GWSP Archive: Filling the Research Gap

Integrated Assessments of Land and Water Resources for Sustainable Joint Management

Young boy holding grassOn the basis of the premise that a coupled systems approach to land and water management would reduce costs and increase benefits for humans and nature, further research questions will be developed that need to be addressed in order to move towards a deeper understanding of the complex dynamics of land and water systems:

Status Quo: 
We need to work on a deeper understanding of the dynamics within and between land and water systems to be able to map geographical hot spots for future research as well as to broaden the appreciation of potential issues for improved joint management of the resources. This will include the development of scale-appropriate landscape models.

Steps Forward:
To make a joint management of land and water work on large scale, we need to identify which social, economic, institutional, technical and environmental factors support or constrain an integrated management of land and water resources and how they interact

  • Social: 
    Analysis of social, political and cultural aspects that effect on and are affected by the management of land and water resources at different scales (historical perspective on land and water management, political ecology of a region)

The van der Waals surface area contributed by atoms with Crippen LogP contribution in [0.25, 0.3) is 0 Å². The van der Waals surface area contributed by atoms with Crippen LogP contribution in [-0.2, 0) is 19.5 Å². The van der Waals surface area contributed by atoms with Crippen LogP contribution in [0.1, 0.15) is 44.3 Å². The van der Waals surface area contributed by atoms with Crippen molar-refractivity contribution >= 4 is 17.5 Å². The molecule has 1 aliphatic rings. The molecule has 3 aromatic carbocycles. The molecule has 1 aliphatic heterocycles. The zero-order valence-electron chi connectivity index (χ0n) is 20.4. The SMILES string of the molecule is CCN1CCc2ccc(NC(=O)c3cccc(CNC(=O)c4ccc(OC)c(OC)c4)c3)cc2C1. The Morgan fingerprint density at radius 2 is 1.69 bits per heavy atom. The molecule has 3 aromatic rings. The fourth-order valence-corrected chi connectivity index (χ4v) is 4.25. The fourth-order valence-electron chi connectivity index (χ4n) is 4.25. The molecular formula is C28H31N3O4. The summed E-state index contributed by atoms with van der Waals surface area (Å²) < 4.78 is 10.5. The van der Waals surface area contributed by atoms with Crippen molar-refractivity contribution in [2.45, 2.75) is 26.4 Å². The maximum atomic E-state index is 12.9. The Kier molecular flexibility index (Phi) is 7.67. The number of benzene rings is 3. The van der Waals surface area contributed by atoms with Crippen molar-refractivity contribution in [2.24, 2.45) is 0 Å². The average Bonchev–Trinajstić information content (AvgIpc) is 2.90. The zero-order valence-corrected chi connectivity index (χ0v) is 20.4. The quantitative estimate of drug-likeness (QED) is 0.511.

• Economic: 
    Analysis of existing economic instruments (subsidies, taxes, markets) and their effects on land and water resources …
  • Institutional factors: 
    Comprehensive multi-level assessment of existing institutional arrangements for ILWM to identify common factors that enable integrated management approaches at global, regional, national, sub-national and local level
  • Technical:
    Examination of ILWM measures: which are known to work in which areas, both to prevent and to rehabilitate degradations of land and water resources in a joint manner? What traditional and indigenous techniques exist, what are recent innovations?
  • Environmental:
    Global satellite and remote sensed data to map, more active use of mobile phone technologies and networks.

The research will explicitly assess the concrete benefits (productivity gains, cost effectiveness, inclusion of stakeholders etc.), but also indirect costs and benefits of IWLM, with particular attention to temporal dimensions of costs and benefits. Moreover, synergies and trade-offs within such an integrated management approach need to be highlighted and should result in policy-relevant recommendations, providing land and water use decision support and guidelines for the effective and sustainable joint management of land and water resources at different scales.